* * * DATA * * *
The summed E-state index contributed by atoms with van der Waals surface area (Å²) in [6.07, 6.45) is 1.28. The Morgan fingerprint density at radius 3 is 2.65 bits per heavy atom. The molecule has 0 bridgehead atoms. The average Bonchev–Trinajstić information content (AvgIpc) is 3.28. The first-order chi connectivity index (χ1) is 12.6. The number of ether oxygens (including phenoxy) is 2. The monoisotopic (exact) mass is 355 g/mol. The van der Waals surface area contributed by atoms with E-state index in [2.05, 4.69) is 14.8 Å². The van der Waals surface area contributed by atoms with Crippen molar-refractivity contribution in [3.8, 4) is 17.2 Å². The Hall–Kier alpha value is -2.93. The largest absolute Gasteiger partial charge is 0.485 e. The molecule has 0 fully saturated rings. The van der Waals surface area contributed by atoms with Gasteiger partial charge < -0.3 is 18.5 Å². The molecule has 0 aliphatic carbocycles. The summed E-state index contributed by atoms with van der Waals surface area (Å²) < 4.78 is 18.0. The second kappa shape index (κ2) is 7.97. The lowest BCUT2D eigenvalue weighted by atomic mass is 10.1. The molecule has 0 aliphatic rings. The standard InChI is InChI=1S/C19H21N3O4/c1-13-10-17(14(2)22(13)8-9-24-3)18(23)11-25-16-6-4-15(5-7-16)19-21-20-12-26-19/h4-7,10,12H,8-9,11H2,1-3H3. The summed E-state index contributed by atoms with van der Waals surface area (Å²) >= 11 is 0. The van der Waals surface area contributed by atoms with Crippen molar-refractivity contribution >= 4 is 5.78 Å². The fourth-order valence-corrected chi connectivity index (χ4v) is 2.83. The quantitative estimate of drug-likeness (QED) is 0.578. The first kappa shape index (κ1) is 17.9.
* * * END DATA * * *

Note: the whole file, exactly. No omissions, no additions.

The summed E-state index contributed by atoms with van der Waals surface area (Å²) in [6.07, 6.45) is 1.28. The Morgan fingerprint density at radius 3 is 2.65 bits per heavy atom. The molecule has 0 bridgehead atoms. The average Bonchev–Trinajstić information content (AvgIpc) is 3.28. The first-order chi connectivity index (χ1) is 12.6. The number of ether oxygens (including phenoxy) is 2. The monoisotopic (exact) mass is 355 g/mol. The van der Waals surface area contributed by atoms with E-state index in [2.05, 4.69) is 14.8 Å². The van der Waals surface area contributed by atoms with Crippen molar-refractivity contribution in [3.8, 4) is 17.2 Å². The Hall–Kier alpha value is -2.93. The largest absolute Gasteiger partial charge is 0.485 e. The molecule has 0 fully saturated rings. The van der Waals surface area contributed by atoms with Gasteiger partial charge < -0.3 is 18.5 Å². The molecule has 0 aliphatic carbocycles. The summed E-state index contributed by atoms with van der Waals surface area (Å²) < 4.78 is 18.0. The second kappa shape index (κ2) is 7.97. The lowest BCUT2D eigenvalue weighted by atomic mass is 10.1. The molecule has 0 aliphatic rings. The standard InChI is InChI=1S/C19H21N3O4/c1-13-10-17(14(2)22(13)8-9-24-3)18(23)11-25-16-6-4-15(5-7-16)19-21-20-12-26-19/h4-7,10,12H,8-9,11H2,1-3H3. The summed E-state index contributed by atoms with van der Waals surface area (Å²) >= 11 is 0. The van der Waals surface area contributed by atoms with Crippen molar-refractivity contribution >= 4 is 5.78 Å². The fourth-order valence-corrected chi connectivity index (χ4v) is 2.83. The quantitative estimate of drug-likeness (QED) is 0.578. The first kappa shape index (κ1) is 17.9.